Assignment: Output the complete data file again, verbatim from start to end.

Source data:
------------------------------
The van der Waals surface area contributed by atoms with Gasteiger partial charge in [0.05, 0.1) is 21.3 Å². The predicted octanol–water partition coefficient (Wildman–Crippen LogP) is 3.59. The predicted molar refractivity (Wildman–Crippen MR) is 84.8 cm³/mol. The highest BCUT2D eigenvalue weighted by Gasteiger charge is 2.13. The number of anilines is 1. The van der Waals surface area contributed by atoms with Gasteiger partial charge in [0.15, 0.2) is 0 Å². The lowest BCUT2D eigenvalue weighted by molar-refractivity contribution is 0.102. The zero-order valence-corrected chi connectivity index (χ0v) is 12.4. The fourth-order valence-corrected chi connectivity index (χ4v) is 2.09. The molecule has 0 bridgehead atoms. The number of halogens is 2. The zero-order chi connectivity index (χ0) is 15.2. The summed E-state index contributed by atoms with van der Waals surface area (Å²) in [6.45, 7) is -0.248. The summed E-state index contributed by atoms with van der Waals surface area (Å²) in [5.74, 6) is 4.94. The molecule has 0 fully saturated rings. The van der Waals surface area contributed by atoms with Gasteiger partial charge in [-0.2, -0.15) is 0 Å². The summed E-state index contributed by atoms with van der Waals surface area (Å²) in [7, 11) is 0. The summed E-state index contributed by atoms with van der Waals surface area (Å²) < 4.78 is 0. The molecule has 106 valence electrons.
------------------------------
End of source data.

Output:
The van der Waals surface area contributed by atoms with Gasteiger partial charge in [0.05, 0.1) is 21.3 Å². The predicted octanol–water partition coefficient (Wildman–Crippen LogP) is 3.59. The predicted molar refractivity (Wildman–Crippen MR) is 84.8 cm³/mol. The highest BCUT2D eigenvalue weighted by Gasteiger charge is 2.13. The number of anilines is 1. The van der Waals surface area contributed by atoms with Gasteiger partial charge in [0.15, 0.2) is 0 Å². The lowest BCUT2D eigenvalue weighted by molar-refractivity contribution is 0.102. The zero-order valence-corrected chi connectivity index (χ0v) is 12.4. The fourth-order valence-corrected chi connectivity index (χ4v) is 2.09. The molecule has 0 bridgehead atoms. The number of halogens is 2. The zero-order chi connectivity index (χ0) is 15.2. The summed E-state index contributed by atoms with van der Waals surface area (Å²) in [6.45, 7) is -0.248. The summed E-state index contributed by atoms with van der Waals surface area (Å²) in [5.74, 6) is 4.94. The molecule has 0 fully saturated rings. The van der Waals surface area contributed by atoms with Gasteiger partial charge in [-0.2, -0.15) is 0 Å². The summed E-state index contributed by atoms with van der Waals surface area (Å²) in [7, 11) is 0. The summed E-state index contributed by atoms with van der Waals surface area (Å²) < 4.78 is 0. The molecule has 106 valence electrons.